I have had all of these (well, the exhibition is not until September, but I still had to pass and be accepted by the gallery’s panel of judges to book the dates). And I still feel silly doing this. Even this blog post feels ridiculously pretentious, almost like I’m desperately waving at the world shouting, ‘Look – I’m a real artist! I have a blog! Come and see how authentic I am!’ I hate to feel like an attention seeker.
But I really do love my work, and art is a medium designed to be seen. There is something profoundly sad to me in a painting locked away from viewers’ eyes, or a book hidden unread in some dusty corner. Art is meant to be shared and experienced. It is an expression of human life, and human life is all about connection and being seen.
“There’s a difference between wanting to be looked at and wanting to be seen. When you are looked at your eyes can be closed. You suck energy, you steal the spotlight. When you are seen, your eyes must be open, and you are seeing and recognising your witness … One is exhibitionism, the other is connection. Not everyone wants to be looked at. Everyone wants to be seen.” – Amanda Palmer, The Art of Asking
Art is just another form of human communication. It is a two-way street between the creator and the viewer. Shared taste, shared emotion, the shared experience of seeing a piece of art, of making something for someone, of putting a piece of your inner landscape and the way you see the world out there for people to judge is just another conversation. It says, ‘I see you. I hope you see me too.’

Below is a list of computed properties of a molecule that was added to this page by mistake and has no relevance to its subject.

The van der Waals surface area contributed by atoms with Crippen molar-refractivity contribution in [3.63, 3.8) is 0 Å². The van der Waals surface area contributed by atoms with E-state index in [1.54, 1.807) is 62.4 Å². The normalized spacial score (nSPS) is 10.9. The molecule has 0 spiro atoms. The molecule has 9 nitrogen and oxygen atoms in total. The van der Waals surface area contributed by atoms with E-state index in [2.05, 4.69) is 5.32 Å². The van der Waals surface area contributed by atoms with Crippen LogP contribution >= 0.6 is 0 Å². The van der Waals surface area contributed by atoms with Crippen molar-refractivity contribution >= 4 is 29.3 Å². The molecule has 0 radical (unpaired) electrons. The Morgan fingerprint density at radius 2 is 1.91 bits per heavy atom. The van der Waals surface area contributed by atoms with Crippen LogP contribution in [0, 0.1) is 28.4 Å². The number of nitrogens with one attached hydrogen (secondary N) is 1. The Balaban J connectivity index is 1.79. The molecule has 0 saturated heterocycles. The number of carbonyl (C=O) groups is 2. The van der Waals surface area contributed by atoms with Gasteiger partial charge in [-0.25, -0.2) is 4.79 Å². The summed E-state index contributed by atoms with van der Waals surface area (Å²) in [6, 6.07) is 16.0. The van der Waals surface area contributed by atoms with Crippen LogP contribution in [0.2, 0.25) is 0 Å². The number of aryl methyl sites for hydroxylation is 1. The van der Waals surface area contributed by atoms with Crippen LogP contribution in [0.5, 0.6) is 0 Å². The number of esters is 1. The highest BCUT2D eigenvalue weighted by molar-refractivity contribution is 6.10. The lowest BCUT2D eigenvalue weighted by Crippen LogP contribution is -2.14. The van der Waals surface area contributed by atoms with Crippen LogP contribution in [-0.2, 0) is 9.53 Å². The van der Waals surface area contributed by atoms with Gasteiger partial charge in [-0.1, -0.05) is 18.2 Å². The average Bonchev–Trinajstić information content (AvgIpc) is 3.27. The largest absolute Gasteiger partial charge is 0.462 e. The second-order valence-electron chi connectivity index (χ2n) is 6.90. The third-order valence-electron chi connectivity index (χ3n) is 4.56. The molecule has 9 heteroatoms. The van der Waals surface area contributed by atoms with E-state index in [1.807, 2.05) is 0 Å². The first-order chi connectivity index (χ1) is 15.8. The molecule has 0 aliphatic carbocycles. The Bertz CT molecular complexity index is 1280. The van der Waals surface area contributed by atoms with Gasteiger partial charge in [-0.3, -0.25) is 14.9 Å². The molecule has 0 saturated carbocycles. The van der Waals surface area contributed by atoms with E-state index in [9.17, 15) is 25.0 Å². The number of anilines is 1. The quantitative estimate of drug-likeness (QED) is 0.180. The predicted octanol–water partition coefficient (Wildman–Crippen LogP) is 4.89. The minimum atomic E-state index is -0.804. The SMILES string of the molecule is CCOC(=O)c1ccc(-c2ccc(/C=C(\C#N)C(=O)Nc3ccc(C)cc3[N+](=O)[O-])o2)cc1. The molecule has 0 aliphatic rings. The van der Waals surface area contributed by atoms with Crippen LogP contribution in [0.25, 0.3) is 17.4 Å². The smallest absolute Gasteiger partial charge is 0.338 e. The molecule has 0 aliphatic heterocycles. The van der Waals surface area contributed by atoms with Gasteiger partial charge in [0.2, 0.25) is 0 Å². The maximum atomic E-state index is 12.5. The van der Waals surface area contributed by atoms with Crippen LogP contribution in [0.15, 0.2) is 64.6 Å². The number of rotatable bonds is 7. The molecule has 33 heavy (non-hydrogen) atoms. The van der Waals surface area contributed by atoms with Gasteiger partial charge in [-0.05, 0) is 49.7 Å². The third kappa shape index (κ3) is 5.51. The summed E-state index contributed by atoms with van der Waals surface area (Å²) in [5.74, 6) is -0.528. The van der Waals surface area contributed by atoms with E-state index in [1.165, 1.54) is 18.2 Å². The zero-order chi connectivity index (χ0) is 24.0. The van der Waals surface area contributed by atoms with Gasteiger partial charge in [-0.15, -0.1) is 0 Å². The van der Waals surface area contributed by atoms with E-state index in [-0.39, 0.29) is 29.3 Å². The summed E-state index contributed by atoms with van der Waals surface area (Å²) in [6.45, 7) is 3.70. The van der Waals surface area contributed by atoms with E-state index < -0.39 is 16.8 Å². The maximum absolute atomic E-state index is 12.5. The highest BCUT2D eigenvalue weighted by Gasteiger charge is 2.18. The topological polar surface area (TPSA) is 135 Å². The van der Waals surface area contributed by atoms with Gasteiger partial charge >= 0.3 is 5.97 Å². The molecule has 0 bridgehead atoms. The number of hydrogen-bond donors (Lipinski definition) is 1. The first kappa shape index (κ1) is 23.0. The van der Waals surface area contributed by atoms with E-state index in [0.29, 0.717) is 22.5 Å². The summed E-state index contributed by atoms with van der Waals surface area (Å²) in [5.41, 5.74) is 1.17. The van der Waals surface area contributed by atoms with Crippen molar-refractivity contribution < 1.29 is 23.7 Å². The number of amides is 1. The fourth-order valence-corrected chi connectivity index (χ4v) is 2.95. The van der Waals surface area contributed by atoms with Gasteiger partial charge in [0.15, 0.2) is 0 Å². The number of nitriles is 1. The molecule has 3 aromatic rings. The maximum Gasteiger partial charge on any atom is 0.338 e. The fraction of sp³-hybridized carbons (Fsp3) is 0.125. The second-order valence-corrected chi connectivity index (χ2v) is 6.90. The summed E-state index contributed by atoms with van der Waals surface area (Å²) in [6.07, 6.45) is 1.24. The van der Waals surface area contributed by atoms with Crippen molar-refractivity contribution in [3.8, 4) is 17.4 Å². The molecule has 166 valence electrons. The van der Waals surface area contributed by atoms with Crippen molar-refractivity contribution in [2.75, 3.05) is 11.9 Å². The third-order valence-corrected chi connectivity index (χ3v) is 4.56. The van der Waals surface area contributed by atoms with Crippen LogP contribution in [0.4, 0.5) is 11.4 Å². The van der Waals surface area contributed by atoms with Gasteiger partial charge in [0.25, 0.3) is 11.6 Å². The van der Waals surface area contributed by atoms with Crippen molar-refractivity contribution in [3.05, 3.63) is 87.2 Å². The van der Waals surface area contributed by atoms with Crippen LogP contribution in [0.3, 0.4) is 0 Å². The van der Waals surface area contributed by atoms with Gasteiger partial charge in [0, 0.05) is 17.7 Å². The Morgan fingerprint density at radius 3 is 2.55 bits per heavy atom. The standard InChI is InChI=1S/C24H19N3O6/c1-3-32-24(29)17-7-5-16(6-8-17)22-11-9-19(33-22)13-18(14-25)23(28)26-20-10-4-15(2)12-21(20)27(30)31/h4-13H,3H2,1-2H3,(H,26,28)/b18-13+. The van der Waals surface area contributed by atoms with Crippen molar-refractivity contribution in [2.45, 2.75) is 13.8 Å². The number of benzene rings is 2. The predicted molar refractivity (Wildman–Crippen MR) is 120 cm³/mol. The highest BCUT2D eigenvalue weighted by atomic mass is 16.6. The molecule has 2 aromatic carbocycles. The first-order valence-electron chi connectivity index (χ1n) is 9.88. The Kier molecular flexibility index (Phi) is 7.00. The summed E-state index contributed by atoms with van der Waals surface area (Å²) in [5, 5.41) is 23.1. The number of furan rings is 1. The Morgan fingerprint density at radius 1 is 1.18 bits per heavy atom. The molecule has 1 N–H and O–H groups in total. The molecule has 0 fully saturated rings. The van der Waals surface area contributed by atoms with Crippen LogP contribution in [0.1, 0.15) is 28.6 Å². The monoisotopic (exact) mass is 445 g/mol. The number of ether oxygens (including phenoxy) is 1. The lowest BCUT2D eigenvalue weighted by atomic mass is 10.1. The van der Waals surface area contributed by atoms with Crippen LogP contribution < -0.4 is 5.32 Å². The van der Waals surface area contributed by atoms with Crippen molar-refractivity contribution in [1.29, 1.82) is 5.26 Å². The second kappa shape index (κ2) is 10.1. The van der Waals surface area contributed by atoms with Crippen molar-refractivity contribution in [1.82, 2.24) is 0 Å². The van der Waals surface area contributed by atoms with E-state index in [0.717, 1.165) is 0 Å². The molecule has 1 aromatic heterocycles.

This is a conversation of vulnerability, because you open yourself to rejection and disapproval. I think it is like a magnified microcosm of all human connection. Not everyone is going to like you or share your taste, as a human being you have to live with that; and particularly as an artist you have to take this as a fact of life and not proof of your deep underlying inadequacy. Life is painful, which is why art can be. But it is also beautiful and wonderous and full of sense and joy and meaning. Margery Williams says it perfectly in her children’s novel ‘The Velveteen Rabbit’, a book which I read obsessively when I was younger, and a book whose lessons I am still struggling to accept.
“Real isn’t how you are made”, said the Skin Horse, “It’s a thing that happens to you.”
“Does it hurt?” Asked the Rabbit.
“Sometimes,” said the Skin Horse, for he was always truthful. “When you are Real you don’t mind being hurt.”
“Does it happen all at once, like being wound up,” he asked, “or bit by bit?”